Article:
The Guild Awakens (Part One)

Hey y’all, we’re back, hopefully for good. My apologies for the long hiatus, but it’s been an interesting five months, what with graduate school and all. So, I figure that I should reintroduce this thing with a bang.

So, as we all know, the long-awaited Star Wars sequel came out recently, and has elicited much comment from all and sundry, some of which has been utterly pretentious, some of it hopelessly biased, and some of it relatively sane. I hope this discussion will be the third. We shall see. There will also be multiple parts to it, because I have a lot to say about this movie.

Since it has been over a month since this movie came out, spoilers will abound. You have been warned.

We’ll start this off with discussing the plot of the movie, mostly because I’d rather get the parts I find kind of obnoxious out of the way first, and focus on the good bits later.

The fact is that one of the criticisms of this movie which is eminently fair is that it seems like too much of a retread of A New Hope. Desert planet? Check. Scrappy youngster? Check. Giant superweapon? Check. Poorly defended weak spot? Check. Dead mentor figure? Check. Trench run? Check.

While I find this to be a bit obnoxious, these did not kill my enjoyment of the movie for several reasons. First, originality is overrated, and it should be pointed out that the deservedly-reviled prequels were much different from the originals. Second, playing it safe is underrated–to put it bluntly, you need audience members in order to keep getting movie contracts. Third, there seemed to be a kind of rightness to the cyclical nature of the threat here, an expression of time as a wagon wheel, not a spinning wheel or a line. Maybe I’m overthinking this a bit.

Also, there are several rather large plot holes in this movie, primarily centered around the Starkiller Base. First, why would you hollow out a planet in order to make a superweapon? Just build another Death Star, it’ll be cheaper and take less time than drilling what looked like a ten mile-diameter hole through thousands of kilometers of rock, never mind the thousand mile-diameter spherical chamber where the planetary core used to be. Good night. Snoke should not be nearly so cavalier at the end of the movie when the base explodes. That thing probably consumed the lion’s share of the First Order’s resources for years just to construct, never mind the time and effort expended on figuring out how to split the beam of solar energy into five parts or the people and ships stationed on it.

Second, why does no one seem to know about this? Again, you’re hollowing out a planet and firing a star out of it, the resource and research expenditures couldn’t help but be noticeable. Aren’t there any spies for the Resistance in the First Order?

Third and finally, why isn’t there a regiment of stormtroopers garrisoned right on top of the thermal oscillator thingamabobber? That seems like something you should perhaps protect from infiltration.

Anyway, enough about the Starkiller. We also have the questions of how Anakin’s lightsaber was recovered from Bespin, why the New Republic isn’t kicking the First Order around like a soccer ball instead of bankrolling a scrappy band of volunteers, and why Luke flipped out and left instead of trying to fix what went wrong–including, say, killing Kylo Ren. While there are numerous explanations–respectively, the Force, war weariness, and the fact that Ren is Luke’s sister’s and best friend’s son–getting an in-movie explanation for any of this would have been really wonderful. (Although, in fairness, these might be answered in the next movie.)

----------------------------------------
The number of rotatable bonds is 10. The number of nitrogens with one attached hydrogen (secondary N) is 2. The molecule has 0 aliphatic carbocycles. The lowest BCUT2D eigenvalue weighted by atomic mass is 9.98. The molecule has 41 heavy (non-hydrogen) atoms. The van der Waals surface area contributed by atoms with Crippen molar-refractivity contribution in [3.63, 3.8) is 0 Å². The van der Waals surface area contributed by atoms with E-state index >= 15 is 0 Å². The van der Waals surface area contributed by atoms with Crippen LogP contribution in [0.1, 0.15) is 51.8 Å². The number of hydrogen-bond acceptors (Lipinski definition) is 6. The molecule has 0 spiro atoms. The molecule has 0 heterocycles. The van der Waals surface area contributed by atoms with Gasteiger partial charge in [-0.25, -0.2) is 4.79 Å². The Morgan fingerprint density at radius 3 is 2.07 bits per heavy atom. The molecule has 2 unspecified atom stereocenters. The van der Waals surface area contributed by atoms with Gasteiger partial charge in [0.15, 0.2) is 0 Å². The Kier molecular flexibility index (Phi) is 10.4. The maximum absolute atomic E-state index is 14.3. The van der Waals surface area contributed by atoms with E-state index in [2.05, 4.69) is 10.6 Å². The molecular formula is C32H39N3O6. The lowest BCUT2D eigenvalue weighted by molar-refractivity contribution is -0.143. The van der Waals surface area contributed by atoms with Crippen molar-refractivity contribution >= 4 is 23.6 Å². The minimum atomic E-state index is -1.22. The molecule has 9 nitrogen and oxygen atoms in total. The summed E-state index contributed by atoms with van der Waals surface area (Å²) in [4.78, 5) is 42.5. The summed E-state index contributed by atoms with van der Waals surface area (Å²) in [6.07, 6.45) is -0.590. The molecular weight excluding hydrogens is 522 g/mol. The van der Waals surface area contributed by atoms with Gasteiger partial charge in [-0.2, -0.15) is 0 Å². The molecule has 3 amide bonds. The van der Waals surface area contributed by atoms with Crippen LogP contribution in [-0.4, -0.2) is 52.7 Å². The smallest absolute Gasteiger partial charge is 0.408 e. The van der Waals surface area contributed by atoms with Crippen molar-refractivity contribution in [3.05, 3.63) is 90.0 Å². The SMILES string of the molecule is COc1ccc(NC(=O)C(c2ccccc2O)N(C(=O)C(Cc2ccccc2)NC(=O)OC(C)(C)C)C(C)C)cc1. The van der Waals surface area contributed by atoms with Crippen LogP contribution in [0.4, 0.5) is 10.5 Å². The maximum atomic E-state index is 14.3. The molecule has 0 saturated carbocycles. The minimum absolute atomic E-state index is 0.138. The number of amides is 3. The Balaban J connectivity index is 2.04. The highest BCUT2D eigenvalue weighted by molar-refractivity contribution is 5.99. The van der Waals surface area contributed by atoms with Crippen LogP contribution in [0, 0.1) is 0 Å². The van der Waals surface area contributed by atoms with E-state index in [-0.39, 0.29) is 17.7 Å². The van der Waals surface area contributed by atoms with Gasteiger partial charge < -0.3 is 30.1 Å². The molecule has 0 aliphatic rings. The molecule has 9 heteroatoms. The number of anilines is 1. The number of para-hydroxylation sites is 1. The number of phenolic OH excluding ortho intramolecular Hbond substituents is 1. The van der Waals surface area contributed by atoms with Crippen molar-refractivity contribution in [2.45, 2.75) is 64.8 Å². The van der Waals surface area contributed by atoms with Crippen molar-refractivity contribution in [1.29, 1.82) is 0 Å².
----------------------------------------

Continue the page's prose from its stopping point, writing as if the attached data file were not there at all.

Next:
Leaving aside, of course, the question of just how Po got off of Jakku. My guess is that he hired a smuggler, but it would have been nice to get an explanation for that. (Although at least we got how he survived the crash–the same way Finn did.)

Which brings up the question of why a sanitation engineer was conditioned to kill from a young age and was taken along on the obligatory war crime scene mission. While there is some precedent for this–the old Marine Corps dicta of “Every Marine a rifleman”–even the Marines don’t believe in “Every Marine an infantryman.” I’ve heard good explanations for this, mind, but they require a knowledge of military bureaucracy that is not generally possessed among Hollywood writers.

All of my complaining aside, the fact is that this movie makes much more sense than Episode I (what did the Trade Federation hope to gain by that blockade, exactly?) and almost as much sense as Episode IV (why not do orbital bombardment with Star Destroyers–or, for that matter, mount engines on asteroids and crash them into planets at relativistic speeds?) We have compelling A and B plots–the search for Luke and the Starkiller base, the first of which the audience is invested in because of Luke, and the Starkiller base because we are invested in the universe. We also have multiple subplots going on in this movie–Rey and Finn’s character arcs and relationship arc (which is not necessarily a romantic one), Po and his droid, Han Solo and Leia’s falling out and getting back together, Kylo Ren and his inner turmoil–some of which are more compelling than others, admittedly, but they’re enough to give this movie a recognizably human dimension in addition to the grand spectacle.

However, let’s face it, plot has never really been Star Wars’ strong suit. For that, you have to go to the characters, which have always been where the franchise rises or falls–if you don’t believe me, compare Obi-Wan, Padme, and Anakin in Attack of the Clones to the same characters in Revenge of the Sith. That’s what the next post is going to be about, and if you were put off by the negative tone of this section, the next one will be much more positive.

‘Til next time,

Lowell Van Ness

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